Yet I do have some reservations about the new sound. Frankly, it wasn’t the sound I grew up and loved over the years. When the "S" first blasted off the screen in 1978, the sound trailed into infinity. Now it slams like a vault door. The starship launch (Chapter 6) does not have the same immediacy as the original. For me, the heartbreaker on the new soundtrack is Clark’s goodbye to his adopted mother (Chapter 12). What made that scene so beautiful was not just the circular tracking shot of then embracing against a soft gray sky, but how the music melded with the sound of rustling wheat stalks. On the new soundtrack, the sound effect is only at the beginning of the music cue. I will miss that moment. There also appears to be some re-equalization of the dialogue. In a couple of Lex Luthor’s scenes, his shouts ("Get away from there! Get away!") sounded downright shrill. Not anymore.

The music only audio track showcases all the music cues, as they appear in the film in 5.0 discrete. Bereft of the sound effects and LFE, the music-only track does not have the same immediacy or impact of the 5.1 soundtrack. For fans interested in a CD soundtrack, I strongly recommend Rhino Records’ splendid 2 CD set. What I would have done is set up a second audio track with the original soundtrack, matching the unaltered scenes. That way, comparisons can be made and some fond memories would remain intact.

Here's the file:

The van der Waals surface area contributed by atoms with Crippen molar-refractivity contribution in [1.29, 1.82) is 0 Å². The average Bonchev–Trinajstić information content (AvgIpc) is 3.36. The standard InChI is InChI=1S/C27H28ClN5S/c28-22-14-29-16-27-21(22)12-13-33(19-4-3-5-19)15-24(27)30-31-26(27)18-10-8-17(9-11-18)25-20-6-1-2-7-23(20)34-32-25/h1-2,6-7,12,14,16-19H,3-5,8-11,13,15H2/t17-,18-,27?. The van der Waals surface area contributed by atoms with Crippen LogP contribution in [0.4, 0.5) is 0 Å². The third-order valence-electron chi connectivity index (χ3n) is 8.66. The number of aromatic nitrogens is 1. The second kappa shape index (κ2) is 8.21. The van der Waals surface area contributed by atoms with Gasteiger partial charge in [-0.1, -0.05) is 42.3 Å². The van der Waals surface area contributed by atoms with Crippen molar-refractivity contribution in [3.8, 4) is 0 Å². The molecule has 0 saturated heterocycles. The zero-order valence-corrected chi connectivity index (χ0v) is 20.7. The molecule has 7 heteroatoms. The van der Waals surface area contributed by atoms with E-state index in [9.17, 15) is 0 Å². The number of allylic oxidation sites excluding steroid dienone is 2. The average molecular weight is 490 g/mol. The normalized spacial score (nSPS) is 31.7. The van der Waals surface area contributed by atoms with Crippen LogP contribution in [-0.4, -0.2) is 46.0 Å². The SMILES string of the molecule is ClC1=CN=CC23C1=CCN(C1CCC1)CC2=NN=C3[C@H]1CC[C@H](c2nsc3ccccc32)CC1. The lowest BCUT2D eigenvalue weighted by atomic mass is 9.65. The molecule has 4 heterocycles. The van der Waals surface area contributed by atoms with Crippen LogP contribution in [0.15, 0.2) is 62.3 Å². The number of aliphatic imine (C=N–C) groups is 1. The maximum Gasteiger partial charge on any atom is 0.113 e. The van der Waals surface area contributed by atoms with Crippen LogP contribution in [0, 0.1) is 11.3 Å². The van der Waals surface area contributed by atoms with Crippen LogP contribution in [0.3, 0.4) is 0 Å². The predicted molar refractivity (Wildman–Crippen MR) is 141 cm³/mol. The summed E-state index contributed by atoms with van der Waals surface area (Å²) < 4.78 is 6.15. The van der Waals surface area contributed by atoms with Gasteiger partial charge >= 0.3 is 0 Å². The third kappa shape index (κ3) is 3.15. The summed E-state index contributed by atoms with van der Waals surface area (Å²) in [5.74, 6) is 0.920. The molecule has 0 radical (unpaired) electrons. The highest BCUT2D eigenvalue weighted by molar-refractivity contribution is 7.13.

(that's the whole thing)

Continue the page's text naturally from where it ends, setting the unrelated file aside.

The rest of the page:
The added footage sparks some reflection. While some extensions enrich the narrative, especially the Superman/Jor-El scene, their inclusions work more as filmic footnotes than integral plot elements. Luthor’s tunnel of terror looks cool and has great gee-whiz surround effects, but is completely unnecessary in demonstrating Superman’s invincibility and should have been relegated to the deleted scenes section rather than incorporating it back into the film.

The <$commentary,commentary track> by Richard Donner and Tom Mankiewicz pleases as much as the film itself. For every remembrance of how a scene was shot or a special effect realized, they heap praise upon the responsible individuals. Mini-tributes to miniature effects man Derek Meddings, production designer John Barry and special effects whiz Les Bowie pepper the conversation along with Donner’s self-effacing humor and Mankiewicz’s praise of Donner. When Donner takes a moment to admire Christopher Reeve, saying, "Just look at him," one can see how his enthusiasm kept the beleaguered production from caving in.